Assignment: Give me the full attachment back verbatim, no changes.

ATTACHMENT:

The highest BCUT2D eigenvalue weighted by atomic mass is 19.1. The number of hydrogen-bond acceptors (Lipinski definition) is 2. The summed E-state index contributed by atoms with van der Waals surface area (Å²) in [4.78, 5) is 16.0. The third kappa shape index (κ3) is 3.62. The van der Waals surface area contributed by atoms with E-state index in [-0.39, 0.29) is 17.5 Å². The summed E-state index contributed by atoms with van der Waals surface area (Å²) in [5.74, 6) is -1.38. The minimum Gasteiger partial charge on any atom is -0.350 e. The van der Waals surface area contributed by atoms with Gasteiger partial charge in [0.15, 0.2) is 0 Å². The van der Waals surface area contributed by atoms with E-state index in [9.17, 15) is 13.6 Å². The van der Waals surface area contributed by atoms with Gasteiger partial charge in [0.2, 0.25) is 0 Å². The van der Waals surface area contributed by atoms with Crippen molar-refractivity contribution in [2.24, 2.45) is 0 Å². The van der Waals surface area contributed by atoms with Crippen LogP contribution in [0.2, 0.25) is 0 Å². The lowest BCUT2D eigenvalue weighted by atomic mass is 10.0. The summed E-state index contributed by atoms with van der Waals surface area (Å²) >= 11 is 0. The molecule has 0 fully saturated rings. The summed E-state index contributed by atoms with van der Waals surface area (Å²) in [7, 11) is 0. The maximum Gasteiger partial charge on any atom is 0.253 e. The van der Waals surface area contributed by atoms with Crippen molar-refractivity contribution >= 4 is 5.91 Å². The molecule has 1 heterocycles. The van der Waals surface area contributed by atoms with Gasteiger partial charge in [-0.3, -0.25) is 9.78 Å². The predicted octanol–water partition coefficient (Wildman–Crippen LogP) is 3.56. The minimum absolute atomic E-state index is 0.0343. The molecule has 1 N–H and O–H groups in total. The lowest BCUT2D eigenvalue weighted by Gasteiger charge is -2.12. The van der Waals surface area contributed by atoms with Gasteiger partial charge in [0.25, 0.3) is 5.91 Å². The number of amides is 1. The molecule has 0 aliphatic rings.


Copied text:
The highest BCUT2D eigenvalue weighted by atomic mass is 19.1. The number of hydrogen-bond acceptors (Lipinski definition) is 2. The summed E-state index contributed by atoms with van der Waals surface area (Å²) in [4.78, 5) is 16.0. The third kappa shape index (κ3) is 3.62. The van der Waals surface area contributed by atoms with E-state index in [-0.39, 0.29) is 17.5 Å². The summed E-state index contributed by atoms with van der Waals surface area (Å²) in [5.74, 6) is -1.38. The minimum Gasteiger partial charge on any atom is -0.350 e. The van der Waals surface area contributed by atoms with Gasteiger partial charge in [0.15, 0.2) is 0 Å². The van der Waals surface area contributed by atoms with E-state index in [9.17, 15) is 13.6 Å². The van der Waals surface area contributed by atoms with Gasteiger partial charge in [0.2, 0.25) is 0 Å². The van der Waals surface area contributed by atoms with Crippen molar-refractivity contribution in [2.24, 2.45) is 0 Å². The van der Waals surface area contributed by atoms with Crippen LogP contribution in [0.2, 0.25) is 0 Å². The lowest BCUT2D eigenvalue weighted by atomic mass is 10.0. The summed E-state index contributed by atoms with van der Waals surface area (Å²) >= 11 is 0. The molecule has 0 fully saturated rings. The summed E-state index contributed by atoms with van der Waals surface area (Å²) in [7, 11) is 0. The maximum Gasteiger partial charge on any atom is 0.253 e. The van der Waals surface area contributed by atoms with Crippen molar-refractivity contribution >= 4 is 5.91 Å². The molecule has 1 heterocycles. The van der Waals surface area contributed by atoms with Gasteiger partial charge in [-0.3, -0.25) is 9.78 Å². The predicted octanol–water partition coefficient (Wildman–Crippen LogP) is 3.56. The minimum absolute atomic E-state index is 0.0343. The molecule has 1 N–H and O–H groups in total. The lowest BCUT2D eigenvalue weighted by Gasteiger charge is -2.12. The van der Waals surface area contributed by atoms with Gasteiger partial charge in [0.25, 0.3) is 5.91 Å². The number of amides is 1. The molecule has 0 aliphatic rings.